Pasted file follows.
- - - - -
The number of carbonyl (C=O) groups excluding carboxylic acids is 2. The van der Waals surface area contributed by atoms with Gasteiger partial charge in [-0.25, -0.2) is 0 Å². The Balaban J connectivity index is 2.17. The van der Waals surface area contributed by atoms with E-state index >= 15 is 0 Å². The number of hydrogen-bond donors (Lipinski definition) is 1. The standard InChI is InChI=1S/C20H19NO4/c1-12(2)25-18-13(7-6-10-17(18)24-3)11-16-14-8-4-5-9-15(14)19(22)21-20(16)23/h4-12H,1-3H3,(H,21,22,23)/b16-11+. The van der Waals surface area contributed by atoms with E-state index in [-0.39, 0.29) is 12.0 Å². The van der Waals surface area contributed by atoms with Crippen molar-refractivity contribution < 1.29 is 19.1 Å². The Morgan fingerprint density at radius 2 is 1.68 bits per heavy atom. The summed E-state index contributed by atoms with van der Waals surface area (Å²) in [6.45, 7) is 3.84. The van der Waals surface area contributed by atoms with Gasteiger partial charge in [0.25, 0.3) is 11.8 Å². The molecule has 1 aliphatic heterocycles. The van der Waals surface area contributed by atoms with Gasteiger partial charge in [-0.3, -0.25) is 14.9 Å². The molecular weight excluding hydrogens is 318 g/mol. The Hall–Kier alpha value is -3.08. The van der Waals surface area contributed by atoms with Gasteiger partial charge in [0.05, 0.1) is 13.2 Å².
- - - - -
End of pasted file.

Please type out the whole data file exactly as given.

The number of carbonyl (C=O) groups excluding carboxylic acids is 2. The van der Waals surface area contributed by atoms with Gasteiger partial charge in [-0.25, -0.2) is 0 Å². The Balaban J connectivity index is 2.17. The van der Waals surface area contributed by atoms with E-state index >= 15 is 0 Å². The number of hydrogen-bond donors (Lipinski definition) is 1. The standard InChI is InChI=1S/C20H19NO4/c1-12(2)25-18-13(7-6-10-17(18)24-3)11-16-14-8-4-5-9-15(14)19(22)21-20(16)23/h4-12H,1-3H3,(H,21,22,23)/b16-11+. The van der Waals surface area contributed by atoms with E-state index in [-0.39, 0.29) is 12.0 Å². The van der Waals surface area contributed by atoms with Crippen molar-refractivity contribution < 1.29 is 19.1 Å². The Morgan fingerprint density at radius 2 is 1.68 bits per heavy atom. The summed E-state index contributed by atoms with van der Waals surface area (Å²) in [6.45, 7) is 3.84. The van der Waals surface area contributed by atoms with Gasteiger partial charge in [0.25, 0.3) is 11.8 Å². The molecule has 1 aliphatic heterocycles. The van der Waals surface area contributed by atoms with Gasteiger partial charge in [-0.3, -0.25) is 14.9 Å². The molecular weight excluding hydrogens is 318 g/mol. The Hall–Kier alpha value is -3.08. The van der Waals surface area contributed by atoms with Gasteiger partial charge in [0.05, 0.1) is 13.2 Å².